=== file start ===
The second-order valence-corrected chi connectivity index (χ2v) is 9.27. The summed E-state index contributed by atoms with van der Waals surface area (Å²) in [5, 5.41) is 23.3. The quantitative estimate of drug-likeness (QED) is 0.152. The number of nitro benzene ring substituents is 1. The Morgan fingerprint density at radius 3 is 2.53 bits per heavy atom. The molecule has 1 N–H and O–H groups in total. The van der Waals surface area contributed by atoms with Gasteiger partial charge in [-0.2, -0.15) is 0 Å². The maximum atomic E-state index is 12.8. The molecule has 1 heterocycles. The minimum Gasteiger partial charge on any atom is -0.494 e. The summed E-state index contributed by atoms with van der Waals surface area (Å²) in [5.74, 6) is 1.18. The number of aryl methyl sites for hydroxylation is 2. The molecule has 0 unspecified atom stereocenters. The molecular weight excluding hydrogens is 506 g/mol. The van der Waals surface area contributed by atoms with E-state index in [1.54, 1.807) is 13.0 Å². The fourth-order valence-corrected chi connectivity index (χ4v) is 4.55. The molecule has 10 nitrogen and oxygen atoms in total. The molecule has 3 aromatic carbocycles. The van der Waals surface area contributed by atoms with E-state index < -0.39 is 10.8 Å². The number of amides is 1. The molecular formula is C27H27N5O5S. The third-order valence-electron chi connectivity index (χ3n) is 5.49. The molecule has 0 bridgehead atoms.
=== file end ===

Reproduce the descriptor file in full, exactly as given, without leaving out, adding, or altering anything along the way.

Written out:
The second-order valence-corrected chi connectivity index (χ2v) is 9.27. The summed E-state index contributed by atoms with van der Waals surface area (Å²) in [5, 5.41) is 23.3. The quantitative estimate of drug-likeness (QED) is 0.152. The number of nitro benzene ring substituents is 1. The Morgan fingerprint density at radius 3 is 2.53 bits per heavy atom. The molecule has 1 N–H and O–H groups in total. The van der Waals surface area contributed by atoms with Gasteiger partial charge in [-0.2, -0.15) is 0 Å². The maximum atomic E-state index is 12.8. The molecule has 1 heterocycles. The minimum Gasteiger partial charge on any atom is -0.494 e. The summed E-state index contributed by atoms with van der Waals surface area (Å²) in [5.74, 6) is 1.18. The number of aryl methyl sites for hydroxylation is 2. The molecule has 0 unspecified atom stereocenters. The molecular weight excluding hydrogens is 506 g/mol. The van der Waals surface area contributed by atoms with E-state index in [1.54, 1.807) is 13.0 Å². The fourth-order valence-corrected chi connectivity index (χ4v) is 4.55. The molecule has 10 nitrogen and oxygen atoms in total. The molecule has 3 aromatic carbocycles. The van der Waals surface area contributed by atoms with E-state index < -0.39 is 10.8 Å². The number of amides is 1. The molecular formula is C27H27N5O5S. The third-order valence-electron chi connectivity index (χ3n) is 5.49. The molecule has 0 bridgehead atoms.